Oh thanku Sarah!!! I think i too am vata but will do Deepaks quiz to see.. U have helped “dumb it down” a lot! Currently trying to work my way through an Ayuvedic Healing book & oh man was i lost!!! Makes sense though too why ive bn craving- and obliging(!!!) so many more nuts & perhaps why caffeine OD sent me round the twist yday!!! I am going to get Deepaks book!! Thanku& ps. Hope ur ankle is healing well :) xxxo

    [Reply]

    Sarah Wilson

    Sarah WilsonSarah Wilson Reply:

    try milky things too. Milk settles vata.

    [Reply]

  • http://www.jacintafleur.com jacinta

    Thank you for posting this Sarah, I’m so out of whack I feel like I’m upside down. This is exactly the piece of information that I needed. I’m going to keep researching. Thank you!

    [Reply]

    Sarah Wilson

    Sarah WilsonSarah Wilson Reply:

    pacify, pacify!!!

    [Reply]

  • Cara

    Thanks Sarah, for this timely reminder to nurture and ground myself. Just what I needed to hear. x

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  • Alex

    Sarah I loved reading this; found it so interesting. I could immediately identify people I loved in all the descriptions.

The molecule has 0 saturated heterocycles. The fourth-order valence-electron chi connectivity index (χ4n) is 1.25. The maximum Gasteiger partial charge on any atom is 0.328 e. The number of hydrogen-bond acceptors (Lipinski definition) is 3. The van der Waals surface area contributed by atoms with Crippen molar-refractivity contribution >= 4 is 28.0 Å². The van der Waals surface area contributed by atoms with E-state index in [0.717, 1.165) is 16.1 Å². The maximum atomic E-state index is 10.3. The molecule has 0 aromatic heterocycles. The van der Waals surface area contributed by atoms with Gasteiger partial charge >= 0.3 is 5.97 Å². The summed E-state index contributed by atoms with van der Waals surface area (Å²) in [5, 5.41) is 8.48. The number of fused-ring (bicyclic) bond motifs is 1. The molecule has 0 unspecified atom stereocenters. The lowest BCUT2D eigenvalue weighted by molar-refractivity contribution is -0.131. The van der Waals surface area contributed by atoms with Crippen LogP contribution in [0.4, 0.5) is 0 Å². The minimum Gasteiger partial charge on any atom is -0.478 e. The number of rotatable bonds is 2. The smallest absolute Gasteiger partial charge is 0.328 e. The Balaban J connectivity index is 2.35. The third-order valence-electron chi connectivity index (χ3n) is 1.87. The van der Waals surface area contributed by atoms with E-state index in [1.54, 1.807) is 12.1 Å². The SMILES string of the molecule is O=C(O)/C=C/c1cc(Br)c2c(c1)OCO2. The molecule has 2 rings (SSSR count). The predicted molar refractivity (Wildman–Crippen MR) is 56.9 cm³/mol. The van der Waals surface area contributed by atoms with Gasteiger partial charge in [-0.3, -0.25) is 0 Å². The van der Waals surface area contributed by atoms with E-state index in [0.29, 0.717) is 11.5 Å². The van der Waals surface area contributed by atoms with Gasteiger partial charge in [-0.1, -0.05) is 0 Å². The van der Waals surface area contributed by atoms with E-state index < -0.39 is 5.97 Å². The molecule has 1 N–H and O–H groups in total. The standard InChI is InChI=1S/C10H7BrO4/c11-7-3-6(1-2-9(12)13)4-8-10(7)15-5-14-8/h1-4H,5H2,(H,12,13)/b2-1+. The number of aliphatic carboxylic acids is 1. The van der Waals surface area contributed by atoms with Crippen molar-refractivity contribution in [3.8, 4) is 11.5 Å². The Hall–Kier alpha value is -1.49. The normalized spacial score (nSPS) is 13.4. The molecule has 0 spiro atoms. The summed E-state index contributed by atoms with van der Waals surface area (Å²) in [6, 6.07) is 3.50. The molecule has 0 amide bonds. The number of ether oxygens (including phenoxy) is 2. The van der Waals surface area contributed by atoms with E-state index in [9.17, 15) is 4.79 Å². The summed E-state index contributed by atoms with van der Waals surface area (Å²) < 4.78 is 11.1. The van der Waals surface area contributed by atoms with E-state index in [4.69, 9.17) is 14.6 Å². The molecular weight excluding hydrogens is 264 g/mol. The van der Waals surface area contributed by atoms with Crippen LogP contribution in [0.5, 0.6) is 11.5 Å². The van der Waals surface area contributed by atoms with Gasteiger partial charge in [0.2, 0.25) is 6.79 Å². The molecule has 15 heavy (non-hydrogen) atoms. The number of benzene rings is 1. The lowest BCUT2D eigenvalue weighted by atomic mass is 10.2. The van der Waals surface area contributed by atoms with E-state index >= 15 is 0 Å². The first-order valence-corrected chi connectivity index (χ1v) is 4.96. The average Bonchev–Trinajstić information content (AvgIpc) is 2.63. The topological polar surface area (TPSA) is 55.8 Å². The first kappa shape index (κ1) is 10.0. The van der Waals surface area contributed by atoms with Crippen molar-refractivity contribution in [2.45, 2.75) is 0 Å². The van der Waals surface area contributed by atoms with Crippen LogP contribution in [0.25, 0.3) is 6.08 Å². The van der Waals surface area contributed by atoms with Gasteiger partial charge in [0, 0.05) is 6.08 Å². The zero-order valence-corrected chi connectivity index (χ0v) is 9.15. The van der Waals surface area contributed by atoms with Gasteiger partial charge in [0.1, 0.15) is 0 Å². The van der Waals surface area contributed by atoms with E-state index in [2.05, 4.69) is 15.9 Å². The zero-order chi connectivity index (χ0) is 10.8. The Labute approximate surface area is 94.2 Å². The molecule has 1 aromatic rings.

My boyfriend sounds exactly like a vata type, my darling mum is kapha, whilst I am without a doubt pitta.

    I hate summer in Sydney and often retreat back to my parents house in the Blue Mountains to escape some of the heat, I sleep with a flat sheet + empty doona cover at all times of year, and have the fan on as well in summer. My poor boyfriend freezes his skinny butt off so usually he will have a doona to himself and the poor thing can only cuddle me for 30 secs before I overheat and wriggle away. I think that’s part of the reason why he loves me though, because he is always cold and I am always not! People comment all the time when they hug me how warm I am, I sweat very easily and exercising in summer is hideous.